2. increase of the deductibility limit from 1% to 1.87% of the corporate income tax due in relation to (i) donations to Children and Youth Funds (Fundos da Criança e do Adolescente), (ii) funds invested in the production or sponsoring of Brazilian audio-visual works, provided certain conditions are met, (iii) donations to sports projects, (iv) donations to the Funds for the Elderly (Fundos para o Idoso); and (v) donations to the National Program of Support to Oncology (Programa Nacional de Apoio à Atenção Oncológica – “PRONON”) and to the National Program to Support Healthcare for People with Special Needs (Programa Nacional de Apoio à Atenção da Saúde da Pessoa com Deficiência – “PRONAS/PCD”).

 

  • Quarterly regime mandatory for IRPJ and CSLL: Abolishment of the annual regime (with monthly anticipations) as of 2022. Possibility to offset 100% of the tax losses carryforward (“TLCF”) from one quarter in the following three quarters without applying the 30% limitation.

 

  • Mandatory actual profit regime for additional business activity: The actual profit regime would become mandatory for legal entities engaged in the business of credit securitization.

 

  • Change in the rules to avoid the disguised distribution of profits (“DDL”): :

 

  1. suppression of the adverb “notoriously” from the wording of the law section related to DDL cases of sale or purchase of assets and rights for a value below or above market value, respectively;
  2. introduction of new hypotheses of application of DDL rules, among which: (i) interest payment in excess of market value, (ii) debt forgiveness, (iii) license, assignment and creation of rights, (iv) expenses which are deemed as unnecessary to the business of the legal entity (e.g., personnel expenses of the shareholders);
  3. further to the non-deductibility of the respective amount for IRPJ and CSLL purposes, the characterization of DDL would trigger the WHT taxation on the dividends disguisedly distributed, being such amount deemed as net of the withholding tax due (“gross-up” mechanism”);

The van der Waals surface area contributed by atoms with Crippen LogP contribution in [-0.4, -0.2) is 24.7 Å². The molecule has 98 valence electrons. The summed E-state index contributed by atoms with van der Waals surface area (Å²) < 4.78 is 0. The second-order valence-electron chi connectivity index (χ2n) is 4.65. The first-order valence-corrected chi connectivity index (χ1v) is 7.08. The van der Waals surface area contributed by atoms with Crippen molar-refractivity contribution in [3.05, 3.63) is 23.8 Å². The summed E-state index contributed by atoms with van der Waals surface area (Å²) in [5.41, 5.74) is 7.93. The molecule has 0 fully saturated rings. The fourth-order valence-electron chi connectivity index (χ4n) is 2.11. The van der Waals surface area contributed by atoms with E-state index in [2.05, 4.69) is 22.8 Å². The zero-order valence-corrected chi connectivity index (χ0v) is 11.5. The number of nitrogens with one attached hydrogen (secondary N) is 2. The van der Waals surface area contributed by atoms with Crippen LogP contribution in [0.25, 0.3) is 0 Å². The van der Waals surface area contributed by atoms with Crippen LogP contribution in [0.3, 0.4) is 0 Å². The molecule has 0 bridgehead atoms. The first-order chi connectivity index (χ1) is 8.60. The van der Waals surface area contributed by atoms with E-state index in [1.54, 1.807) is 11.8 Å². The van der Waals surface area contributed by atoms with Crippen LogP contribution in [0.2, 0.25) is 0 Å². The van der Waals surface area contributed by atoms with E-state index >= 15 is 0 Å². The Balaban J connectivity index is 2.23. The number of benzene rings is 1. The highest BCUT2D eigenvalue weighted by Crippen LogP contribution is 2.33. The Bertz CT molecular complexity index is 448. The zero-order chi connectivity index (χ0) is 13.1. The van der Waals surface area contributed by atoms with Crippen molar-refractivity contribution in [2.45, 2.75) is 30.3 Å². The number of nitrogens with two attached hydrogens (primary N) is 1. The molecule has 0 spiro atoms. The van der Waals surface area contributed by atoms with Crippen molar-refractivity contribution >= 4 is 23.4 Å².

4. introduction of specific requirements for preparing the appraisal report supporting the market value of the good or right transacted between related parties;
  5. enlargement of the concept of “related party” for purposes of application of DDL rules by including agents, as well as trusts of any kind that qualify as founders of beneficiaries; and
  6. expansion of the scope of DDL rules by including legal entities subject to a regime other than the actual profit regime (e.g. presumed profit system).

 

Distributions to shareholders

 

  • General tax rule: Dividends paid or credited by Brazilian legal entities would be subject to the levy of Withholding Income Tax (“WHT”) at a rate of 15% (taxation exclusively at source) – the original Bill had proposed the taxation of dividends at a 20% WHT rate. A controversial (and arguably unconstitutional) aspect is that the Bill proposes to indistinctively tax profits and dividends paid as of 01.01.2022, which would also include profits and dividends accrued in years prior to its conversion into law.

 

  • Scope of WHT taxation: The rule above would encompass the dividends paid or credits to the following beneficiaries:

 

  1. Brazilian resident individuals: The WHT would be considered as final income tax payment.
  2. Brazilian domiciled legal entities: The WHT collected on payments to a legal entity may be offset by such entity with the WHT due on its own future payments of dividends.
  3. Non-Brazilian residents: The WHT would be considered as final income tax payment. The WHT rate of 15% would apply regardless of whether the beneficiary is located in a low tax jurisdiction or benefiting from a privileged tax regime (“Low/Nill Tax Jurisdictions”) – the original Bill had proposed an increased WHT rate of 30% in this scenario. Possible limitation of WHT rate based on double tax treaties signed by Brazil (depending on the place of residence of the beneficiary and the corresponding tax treaty).

 

  • Exemptions: WHT would not apply to dividends paid or credited:

 

  1. to legal entities domiciled in Brazil which qualify as (a) controlling shareholder or entity under common control or (b) owner of a minimum 10% shareholding interest and which register their investment according to the equity pick-up method (método da equivalência patrimonial – “MEP”);
  2. as a result of securities corresponding to funds applied in private pension and insurance entities;
  3. to legal entities domiciled in Brazil by real estate developers which have at least 90% of their total income subject to the Special Tax Regime for Real Estate Development (Regime Especial de Tributação – “RET”);
  4. to Brazilian resident individuals in relation to dividends received from small-sized companies subject to the Simples Nacional regime or legal entity subject to the presumed profit regime which gross income has not exceeded BRL 4.8 million in the previous year (and provided that some conditions are met); and